That being said, the Royals have options, and they don’t need to screw up Witt in a similar fashion to Adalberto Mondesi, who was rushed to the MLB level way too soon back in 2015 and 2016, which hindered and slowed down his development as player with the Royals.
So What Should the Royals Do with Witt?
It’s not easy, but the Royals need to be patient with Witt. Granted, I know that’s a polarizing statement, as I know most Royals fans are starved for this team to be good, and are aching for a “franchise player” in the mold of a Mike Trout, Mookie Betts, or Fernando Tatis, Jr. Furthermore, with Nolan Arenado heading to St. Louis to be the Cardinals’ new “franchise player” this Winter, it would be nice for the Royals to have a “franchise-changing” player that could either give Arenado a run for his money, or perhaps surpass him in long-term value. That would drive St. Louis baseball fans mad, which in turn, would be a win alone for Kansas City baseball fans.
However, there is just too much invested in Witt, and putting all that pressure on him at 20-years-old would simply be irresponsible of the Royals. Yes, the Royals are looking to win, but they built themselves to be more competitive this year in comparison to years past with the assumption that they were going to be WITHOUT Witt. If Witt was expected to be part of the equation, the Royals probably would not have gotten Andrew Benintendi or Carlos Santana to be the offensive “leaders” of this squad. They would have let it ride with the young guns, much like the San Diego Padres last season with Tatis, Jr.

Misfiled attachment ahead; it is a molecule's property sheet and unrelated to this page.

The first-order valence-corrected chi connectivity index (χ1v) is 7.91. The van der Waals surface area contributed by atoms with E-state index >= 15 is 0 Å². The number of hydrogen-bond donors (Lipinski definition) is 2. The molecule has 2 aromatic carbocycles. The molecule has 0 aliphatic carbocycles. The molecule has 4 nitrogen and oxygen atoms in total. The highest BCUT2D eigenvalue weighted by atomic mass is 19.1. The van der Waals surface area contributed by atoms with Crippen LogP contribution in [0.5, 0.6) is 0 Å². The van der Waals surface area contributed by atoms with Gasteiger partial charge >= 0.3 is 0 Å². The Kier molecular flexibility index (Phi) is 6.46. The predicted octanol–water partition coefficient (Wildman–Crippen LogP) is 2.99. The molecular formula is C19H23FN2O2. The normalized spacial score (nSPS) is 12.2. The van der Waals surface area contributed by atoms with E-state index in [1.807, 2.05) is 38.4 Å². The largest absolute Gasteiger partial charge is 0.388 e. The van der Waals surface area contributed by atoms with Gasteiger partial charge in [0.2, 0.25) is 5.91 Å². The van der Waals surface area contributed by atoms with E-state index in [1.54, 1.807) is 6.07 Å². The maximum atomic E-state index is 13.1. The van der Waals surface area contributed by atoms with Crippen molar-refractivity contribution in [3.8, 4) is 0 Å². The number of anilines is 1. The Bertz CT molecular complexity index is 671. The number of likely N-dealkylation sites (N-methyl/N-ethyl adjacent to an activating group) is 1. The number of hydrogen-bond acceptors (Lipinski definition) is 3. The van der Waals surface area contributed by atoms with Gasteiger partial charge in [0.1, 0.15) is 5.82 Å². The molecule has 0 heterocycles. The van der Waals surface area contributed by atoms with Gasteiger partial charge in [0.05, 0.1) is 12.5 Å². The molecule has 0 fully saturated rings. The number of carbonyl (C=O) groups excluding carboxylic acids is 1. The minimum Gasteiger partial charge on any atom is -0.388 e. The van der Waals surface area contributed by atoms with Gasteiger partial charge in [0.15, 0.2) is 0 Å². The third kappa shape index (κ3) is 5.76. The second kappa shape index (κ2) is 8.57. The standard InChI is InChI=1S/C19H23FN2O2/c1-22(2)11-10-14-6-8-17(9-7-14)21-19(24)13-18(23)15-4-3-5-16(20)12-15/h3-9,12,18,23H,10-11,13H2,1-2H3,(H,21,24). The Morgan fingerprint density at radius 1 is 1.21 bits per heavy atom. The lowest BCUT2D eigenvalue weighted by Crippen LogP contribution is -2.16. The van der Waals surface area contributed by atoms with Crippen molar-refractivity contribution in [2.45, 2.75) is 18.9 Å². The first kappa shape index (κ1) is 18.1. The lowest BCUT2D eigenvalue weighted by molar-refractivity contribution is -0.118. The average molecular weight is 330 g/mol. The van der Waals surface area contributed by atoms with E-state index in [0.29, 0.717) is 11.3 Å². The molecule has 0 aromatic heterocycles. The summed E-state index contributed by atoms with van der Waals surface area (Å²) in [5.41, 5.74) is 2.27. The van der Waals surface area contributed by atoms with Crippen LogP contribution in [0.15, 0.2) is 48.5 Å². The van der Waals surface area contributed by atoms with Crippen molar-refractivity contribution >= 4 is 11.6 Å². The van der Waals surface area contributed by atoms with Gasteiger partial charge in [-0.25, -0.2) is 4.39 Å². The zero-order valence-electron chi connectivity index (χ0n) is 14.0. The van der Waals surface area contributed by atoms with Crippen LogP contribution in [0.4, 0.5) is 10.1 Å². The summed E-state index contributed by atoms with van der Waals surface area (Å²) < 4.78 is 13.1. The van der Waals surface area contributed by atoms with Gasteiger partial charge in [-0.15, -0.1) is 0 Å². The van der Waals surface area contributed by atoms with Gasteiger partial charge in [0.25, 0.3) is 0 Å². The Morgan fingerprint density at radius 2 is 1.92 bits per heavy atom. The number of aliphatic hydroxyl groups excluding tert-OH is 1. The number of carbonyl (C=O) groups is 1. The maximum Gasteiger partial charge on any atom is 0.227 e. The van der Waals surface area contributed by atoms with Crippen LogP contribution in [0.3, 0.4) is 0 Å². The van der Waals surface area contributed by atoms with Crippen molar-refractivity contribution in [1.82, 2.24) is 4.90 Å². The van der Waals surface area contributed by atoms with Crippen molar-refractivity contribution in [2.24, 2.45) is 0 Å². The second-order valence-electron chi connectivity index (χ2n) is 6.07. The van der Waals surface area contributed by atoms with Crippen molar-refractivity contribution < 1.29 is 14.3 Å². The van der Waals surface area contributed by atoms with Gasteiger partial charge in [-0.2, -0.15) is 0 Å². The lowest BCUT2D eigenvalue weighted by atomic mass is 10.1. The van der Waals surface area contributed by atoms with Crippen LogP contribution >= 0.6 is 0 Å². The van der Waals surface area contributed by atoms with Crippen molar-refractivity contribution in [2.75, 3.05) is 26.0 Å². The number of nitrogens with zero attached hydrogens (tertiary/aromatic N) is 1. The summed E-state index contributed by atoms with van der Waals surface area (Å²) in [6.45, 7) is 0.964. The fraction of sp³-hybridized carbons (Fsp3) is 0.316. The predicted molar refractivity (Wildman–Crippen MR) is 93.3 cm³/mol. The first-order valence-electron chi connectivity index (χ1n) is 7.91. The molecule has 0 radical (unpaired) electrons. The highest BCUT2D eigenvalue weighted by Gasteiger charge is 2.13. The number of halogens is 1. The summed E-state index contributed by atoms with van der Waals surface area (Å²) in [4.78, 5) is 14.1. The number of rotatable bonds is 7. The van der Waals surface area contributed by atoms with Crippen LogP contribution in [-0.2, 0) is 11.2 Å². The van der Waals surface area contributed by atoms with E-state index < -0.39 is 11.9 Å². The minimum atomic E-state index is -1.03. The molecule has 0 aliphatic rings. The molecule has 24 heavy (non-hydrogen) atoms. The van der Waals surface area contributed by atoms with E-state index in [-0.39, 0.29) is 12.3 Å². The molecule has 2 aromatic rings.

That being said, even Tatis had 121 games under his belt at Low-A and Double-A ball before he made his Padres debut. Thus, a full, or even three-quarters of a Minor League season would only help Witt and his development, and give the Royals a better shot to see what they have in the upper minors, especially with Olivares, Isbel, and Gutierrez, who have shown this Spring that they could contribute at the MLB level in productive ways.
Being patient is not easy for Kansas City sports fans nowadays, especially in the wake of back-to-back Super Bowl berths, and a Sporting KC team that ranks up there with the best MLS clubs on an annual basis. There is a pressure for the Royals to compete with those teams, and many believe that Witt will be the key to that turnaround.
But baseball is not a “one-man” game. The Royals will need a lot more than a sensational Witt to compete, and they need to begin and grow that process in 2021 in order to make the winning process not only realistic, but sustainable in the future (which wasn’t the case the first time around from 2013-2017).
Witt has all the signs of a “franchise player”, even if some Royals fans are pessimistic:
I don’t think Witt will be another Bubba Starling by any means. Bubba didn’t have the high school pedigree or baseball bloodlines that Witt had, and even Witt has a swagger already that Bubba never showed at any point during his professional career with the Royals.
That being said, baseball is a funny game, and it’s always better to act prudently, especially when it comes to the development of top players. One bad season of development can be absolutely back-breaking and the Royals can’t screw this up with their most precious prospect.
Witt will be up in KC soon enough. And when he’s finally a Royal, he’ll light it up and capture not only the affection of Royals fans, but hopefully the baseball world in general with his “superstar” play and personality.
It just won’t (or shouldn’t) happen on April 1st, Opening Day at the K.
(Photo Credit: MLB.com)